Despite a recent raft of data pointing to a brighter picture for the British economy, the lack of productivity, or the amount of output produced by a single worker in an hour, has left policy wonks scratching their heads.
The so-called "productivity puzzle" is that while the unemployment rate is falling, and wage growth has finally outpaced inflation, individual workers' output remains disappointing.
And so, the Office of National Statistics (ONS), has crunched data to reveal which areas are the most productive. Unsurprisingly, London leads the way, with its workers 42 per cent more productive than the national average.
The home counties are close contenders, with Berkshire, Buckinghamshire and Oxfordshire hot on its heels. Here average productivity was 21 per cent less than London's, but it was still 21 per cent higher than the national average.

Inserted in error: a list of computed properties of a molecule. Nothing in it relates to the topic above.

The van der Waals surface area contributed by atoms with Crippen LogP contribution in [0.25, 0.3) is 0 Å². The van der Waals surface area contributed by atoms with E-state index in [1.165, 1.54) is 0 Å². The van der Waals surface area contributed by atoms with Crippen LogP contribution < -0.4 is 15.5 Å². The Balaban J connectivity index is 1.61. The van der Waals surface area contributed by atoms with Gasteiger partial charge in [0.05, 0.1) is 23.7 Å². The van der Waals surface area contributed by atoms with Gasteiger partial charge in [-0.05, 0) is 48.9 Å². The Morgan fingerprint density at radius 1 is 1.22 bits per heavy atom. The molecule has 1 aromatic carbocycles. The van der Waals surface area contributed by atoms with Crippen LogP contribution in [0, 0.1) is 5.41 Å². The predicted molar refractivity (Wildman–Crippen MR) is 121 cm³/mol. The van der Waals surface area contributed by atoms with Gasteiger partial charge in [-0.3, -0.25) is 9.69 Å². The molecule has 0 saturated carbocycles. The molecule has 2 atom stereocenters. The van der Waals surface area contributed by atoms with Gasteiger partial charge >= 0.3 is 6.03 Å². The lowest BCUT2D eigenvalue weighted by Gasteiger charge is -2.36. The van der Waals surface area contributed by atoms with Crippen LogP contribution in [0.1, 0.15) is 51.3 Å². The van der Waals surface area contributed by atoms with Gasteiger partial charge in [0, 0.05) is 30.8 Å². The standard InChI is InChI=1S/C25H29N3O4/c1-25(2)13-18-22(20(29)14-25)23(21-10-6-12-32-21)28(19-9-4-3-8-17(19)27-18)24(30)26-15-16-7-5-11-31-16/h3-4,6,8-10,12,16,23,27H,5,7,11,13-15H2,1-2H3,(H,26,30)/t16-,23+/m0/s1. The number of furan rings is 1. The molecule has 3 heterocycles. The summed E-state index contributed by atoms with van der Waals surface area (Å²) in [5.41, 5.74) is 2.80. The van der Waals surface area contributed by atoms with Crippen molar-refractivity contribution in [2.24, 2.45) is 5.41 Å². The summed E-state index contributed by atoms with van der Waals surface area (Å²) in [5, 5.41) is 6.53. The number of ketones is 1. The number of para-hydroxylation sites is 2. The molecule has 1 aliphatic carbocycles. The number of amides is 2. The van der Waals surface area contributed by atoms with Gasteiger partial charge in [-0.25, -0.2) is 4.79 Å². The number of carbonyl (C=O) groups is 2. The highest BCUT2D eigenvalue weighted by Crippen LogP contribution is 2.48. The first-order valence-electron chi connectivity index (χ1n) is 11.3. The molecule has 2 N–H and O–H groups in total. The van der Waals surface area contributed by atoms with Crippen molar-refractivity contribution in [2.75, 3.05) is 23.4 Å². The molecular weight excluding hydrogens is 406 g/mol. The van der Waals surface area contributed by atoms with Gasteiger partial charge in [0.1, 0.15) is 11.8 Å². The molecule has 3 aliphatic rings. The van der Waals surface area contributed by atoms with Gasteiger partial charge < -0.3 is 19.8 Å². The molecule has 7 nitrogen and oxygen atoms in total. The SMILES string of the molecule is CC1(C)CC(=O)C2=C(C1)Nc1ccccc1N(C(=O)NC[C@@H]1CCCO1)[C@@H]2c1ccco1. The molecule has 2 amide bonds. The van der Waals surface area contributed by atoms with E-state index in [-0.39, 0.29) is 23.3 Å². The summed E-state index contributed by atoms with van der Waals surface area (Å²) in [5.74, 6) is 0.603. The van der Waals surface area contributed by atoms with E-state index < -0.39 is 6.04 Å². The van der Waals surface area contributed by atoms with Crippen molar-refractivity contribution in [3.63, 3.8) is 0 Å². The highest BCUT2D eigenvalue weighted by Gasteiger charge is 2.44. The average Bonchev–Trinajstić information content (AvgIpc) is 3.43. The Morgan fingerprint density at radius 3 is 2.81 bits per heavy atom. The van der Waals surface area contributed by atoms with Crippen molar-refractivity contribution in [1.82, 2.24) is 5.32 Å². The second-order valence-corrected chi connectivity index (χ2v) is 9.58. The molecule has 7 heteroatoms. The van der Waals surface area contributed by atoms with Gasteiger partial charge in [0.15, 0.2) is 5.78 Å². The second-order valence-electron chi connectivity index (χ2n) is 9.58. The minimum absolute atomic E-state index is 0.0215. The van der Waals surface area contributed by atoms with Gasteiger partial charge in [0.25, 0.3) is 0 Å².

The worse performers were rural economies like West Wales and The Valleys and Cornwall and the Isles of Scilly. This is due to the decline of industries like mining and ship building as well as a lack of connectivity.
London may be a leading light, but Britain's productivity still lags behind some of the world's most advanced economies. This means we're lower than France, Germany and the US by between 27 to 31 per cent. And on average, Britain's productivity is around 17 per cent behind the rest of the G7.